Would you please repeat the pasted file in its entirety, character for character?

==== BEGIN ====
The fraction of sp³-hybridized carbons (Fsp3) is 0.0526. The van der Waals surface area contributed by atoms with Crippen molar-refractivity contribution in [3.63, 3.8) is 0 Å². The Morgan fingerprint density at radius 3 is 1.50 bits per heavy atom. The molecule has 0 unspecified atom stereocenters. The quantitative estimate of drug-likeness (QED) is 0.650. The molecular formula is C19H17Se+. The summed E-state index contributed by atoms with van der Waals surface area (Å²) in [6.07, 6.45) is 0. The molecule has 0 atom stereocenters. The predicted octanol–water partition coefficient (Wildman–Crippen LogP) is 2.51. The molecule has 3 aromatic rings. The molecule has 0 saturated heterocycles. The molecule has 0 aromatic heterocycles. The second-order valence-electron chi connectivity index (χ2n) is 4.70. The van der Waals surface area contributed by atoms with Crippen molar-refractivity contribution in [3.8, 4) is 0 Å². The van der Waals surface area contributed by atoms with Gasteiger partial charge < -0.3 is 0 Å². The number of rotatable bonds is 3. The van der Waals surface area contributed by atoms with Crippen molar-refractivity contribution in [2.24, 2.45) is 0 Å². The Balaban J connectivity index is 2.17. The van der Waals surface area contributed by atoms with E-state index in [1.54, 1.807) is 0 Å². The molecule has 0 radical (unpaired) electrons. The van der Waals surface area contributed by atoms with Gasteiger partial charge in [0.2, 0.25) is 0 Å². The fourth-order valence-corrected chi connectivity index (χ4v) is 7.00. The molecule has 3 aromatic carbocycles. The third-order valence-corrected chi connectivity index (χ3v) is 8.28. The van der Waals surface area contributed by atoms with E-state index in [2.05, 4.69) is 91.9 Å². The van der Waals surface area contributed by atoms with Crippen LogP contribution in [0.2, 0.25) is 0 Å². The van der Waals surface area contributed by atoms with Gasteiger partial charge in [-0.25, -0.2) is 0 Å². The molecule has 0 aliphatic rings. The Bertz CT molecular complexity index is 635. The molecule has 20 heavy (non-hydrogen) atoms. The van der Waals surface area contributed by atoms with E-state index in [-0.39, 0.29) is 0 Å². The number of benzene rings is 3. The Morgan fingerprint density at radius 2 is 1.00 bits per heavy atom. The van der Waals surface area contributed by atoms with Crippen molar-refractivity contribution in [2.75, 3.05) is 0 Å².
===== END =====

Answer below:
The fraction of sp³-hybridized carbons (Fsp3) is 0.0526. The van der Waals surface area contributed by atoms with Crippen molar-refractivity contribution in [3.63, 3.8) is 0 Å². The Morgan fingerprint density at radius 3 is 1.50 bits per heavy atom. The molecule has 0 unspecified atom stereocenters. The quantitative estimate of drug-likeness (QED) is 0.650. The molecular formula is C19H17Se+. The summed E-state index contributed by atoms with van der Waals surface area (Å²) in [6.07, 6.45) is 0. The molecule has 0 atom stereocenters. The predicted octanol–water partition coefficient (Wildman–Crippen LogP) is 2.51. The molecule has 3 aromatic rings. The molecule has 0 saturated heterocycles. The molecule has 0 aromatic heterocycles. The second-order valence-electron chi connectivity index (χ2n) is 4.70. The van der Waals surface area contributed by atoms with Crippen molar-refractivity contribution in [3.8, 4) is 0 Å². The van der Waals surface area contributed by atoms with Gasteiger partial charge < -0.3 is 0 Å². The number of rotatable bonds is 3. The van der Waals surface area contributed by atoms with Crippen molar-refractivity contribution in [2.24, 2.45) is 0 Å². The Balaban J connectivity index is 2.17. The van der Waals surface area contributed by atoms with E-state index in [1.54, 1.807) is 0 Å². The molecule has 0 radical (unpaired) electrons. The van der Waals surface area contributed by atoms with Gasteiger partial charge in [0.2, 0.25) is 0 Å². The fourth-order valence-corrected chi connectivity index (χ4v) is 7.00. The molecule has 3 aromatic carbocycles. The third-order valence-corrected chi connectivity index (χ3v) is 8.28. The van der Waals surface area contributed by atoms with E-state index in [2.05, 4.69) is 91.9 Å². The van der Waals surface area contributed by atoms with Crippen LogP contribution in [0.2, 0.25) is 0 Å². The van der Waals surface area contributed by atoms with Gasteiger partial charge in [-0.25, -0.2) is 0 Å². The molecule has 0 aliphatic rings. The Bertz CT molecular complexity index is 635. The molecule has 20 heavy (non-hydrogen) atoms. The van der Waals surface area contributed by atoms with E-state index in [-0.39, 0.29) is 0 Å². The number of benzene rings is 3. The Morgan fingerprint density at radius 2 is 1.00 bits per heavy atom. The van der Waals surface area contributed by atoms with Crippen molar-refractivity contribution in [2.75, 3.05) is 0 Å².